# Trying to differentiate a function using fermat's way.

1. Sep 20, 2008

### lost_in_phys

1. The problem statement, all variables and given/known data
I'm supposed to differentiate a function: (x^3) + 2x
Using the standard way used today, and then find the equation of the line so that it passes through (1,3).
So I did: 3(x^2) + 2
and then the final equation is y = 5x - 2 right?

Then I'm also supposed to differentiate and find the equation using fermat's method, and given from the readings we have, it's:

TQ = [E * f(x)]/[f(x + E) - f(x)]

***This is the equation described in "Early Seventeenth Century Work on The Calculus, p..345"***

and I should get the same thing, but I get [(x^2)+2]/[3x]

which for x = 1 would give y = 1

I got this by expanding everything and then eliminating opposites (ie +2x and -2x) and then ones with E I put to 0, because according to what I read, that's what we do.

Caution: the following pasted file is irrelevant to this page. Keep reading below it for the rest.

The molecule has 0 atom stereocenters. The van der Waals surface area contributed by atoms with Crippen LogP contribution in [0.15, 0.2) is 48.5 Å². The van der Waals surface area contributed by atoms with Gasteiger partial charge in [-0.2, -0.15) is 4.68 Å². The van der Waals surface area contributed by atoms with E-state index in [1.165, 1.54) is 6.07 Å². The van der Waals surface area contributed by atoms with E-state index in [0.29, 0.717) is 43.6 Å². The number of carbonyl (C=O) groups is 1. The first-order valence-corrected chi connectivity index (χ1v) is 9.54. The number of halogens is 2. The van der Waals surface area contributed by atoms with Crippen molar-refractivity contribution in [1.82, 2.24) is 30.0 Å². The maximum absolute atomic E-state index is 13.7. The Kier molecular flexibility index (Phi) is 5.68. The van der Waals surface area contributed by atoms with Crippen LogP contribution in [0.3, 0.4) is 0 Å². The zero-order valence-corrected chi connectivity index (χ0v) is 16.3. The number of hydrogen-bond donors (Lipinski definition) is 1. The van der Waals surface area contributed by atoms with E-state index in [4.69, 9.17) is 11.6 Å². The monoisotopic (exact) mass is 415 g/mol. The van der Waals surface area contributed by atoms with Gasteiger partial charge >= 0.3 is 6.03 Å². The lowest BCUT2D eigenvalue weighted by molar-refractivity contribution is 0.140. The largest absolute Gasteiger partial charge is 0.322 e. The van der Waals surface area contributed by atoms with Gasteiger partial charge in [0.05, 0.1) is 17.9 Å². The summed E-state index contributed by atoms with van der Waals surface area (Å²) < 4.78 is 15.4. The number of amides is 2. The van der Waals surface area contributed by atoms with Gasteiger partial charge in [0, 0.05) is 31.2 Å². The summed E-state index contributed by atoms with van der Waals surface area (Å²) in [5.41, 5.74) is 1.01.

What am I doing wrong?

Last edited: Sep 20, 2008
2. Sep 20, 2008

### olgranpappy

...um... this is less than clear... "used today"? Like, your teacher used it today in your class? Or what?

Once again, this is rather less than clear. Are we supposed to know what book you are talking about? No, that's absurd... although a google search indicates that you might be using the book "Mathematical Thought from Ancient to Modern Times"... is that right?

I'm not really sure what your question is. You should try to reformulate your question in a way that is more understandable. This will help us to help you.

3. Sep 20, 2008

### lost_in_phys

sorry i was unclear, basically i was trying to differenetiate the function to find the slope using the old method described by fermat in the 1600's. Anyway, I ended up getting it, thx.

4. Sep 20, 2008

### olgranpappy

I'm glad you got it. Cheers.